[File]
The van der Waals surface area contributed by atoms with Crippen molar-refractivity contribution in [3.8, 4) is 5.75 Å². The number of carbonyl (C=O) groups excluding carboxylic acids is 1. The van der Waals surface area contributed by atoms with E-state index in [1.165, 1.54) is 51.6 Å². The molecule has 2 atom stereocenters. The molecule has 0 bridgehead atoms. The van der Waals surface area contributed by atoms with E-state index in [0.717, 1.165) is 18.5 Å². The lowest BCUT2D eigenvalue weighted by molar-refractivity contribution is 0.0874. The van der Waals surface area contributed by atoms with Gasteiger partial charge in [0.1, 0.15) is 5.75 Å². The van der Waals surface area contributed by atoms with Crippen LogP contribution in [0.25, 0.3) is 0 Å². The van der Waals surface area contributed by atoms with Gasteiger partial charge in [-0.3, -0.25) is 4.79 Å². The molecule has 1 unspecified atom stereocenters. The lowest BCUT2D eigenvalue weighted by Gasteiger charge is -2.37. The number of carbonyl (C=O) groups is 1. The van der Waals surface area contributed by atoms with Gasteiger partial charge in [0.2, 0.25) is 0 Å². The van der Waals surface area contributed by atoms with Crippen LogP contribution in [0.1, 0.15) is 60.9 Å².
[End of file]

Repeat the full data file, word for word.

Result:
The van der Waals surface area contributed by atoms with Crippen molar-refractivity contribution in [3.8, 4) is 5.75 Å². The number of carbonyl (C=O) groups excluding carboxylic acids is 1. The van der Waals surface area contributed by atoms with E-state index in [1.165, 1.54) is 51.6 Å². The molecule has 2 atom stereocenters. The molecule has 0 bridgehead atoms. The van der Waals surface area contributed by atoms with E-state index in [0.717, 1.165) is 18.5 Å². The lowest BCUT2D eigenvalue weighted by molar-refractivity contribution is 0.0874. The van der Waals surface area contributed by atoms with Gasteiger partial charge in [0.1, 0.15) is 5.75 Å². The van der Waals surface area contributed by atoms with Crippen LogP contribution in [0.25, 0.3) is 0 Å². The van der Waals surface area contributed by atoms with Gasteiger partial charge in [-0.3, -0.25) is 4.79 Å². The molecule has 1 unspecified atom stereocenters. The lowest BCUT2D eigenvalue weighted by Gasteiger charge is -2.37. The number of carbonyl (C=O) groups is 1. The van der Waals surface area contributed by atoms with Gasteiger partial charge in [0.2, 0.25) is 0 Å². The van der Waals surface area contributed by atoms with Crippen LogP contribution in [0.1, 0.15) is 60.9 Å².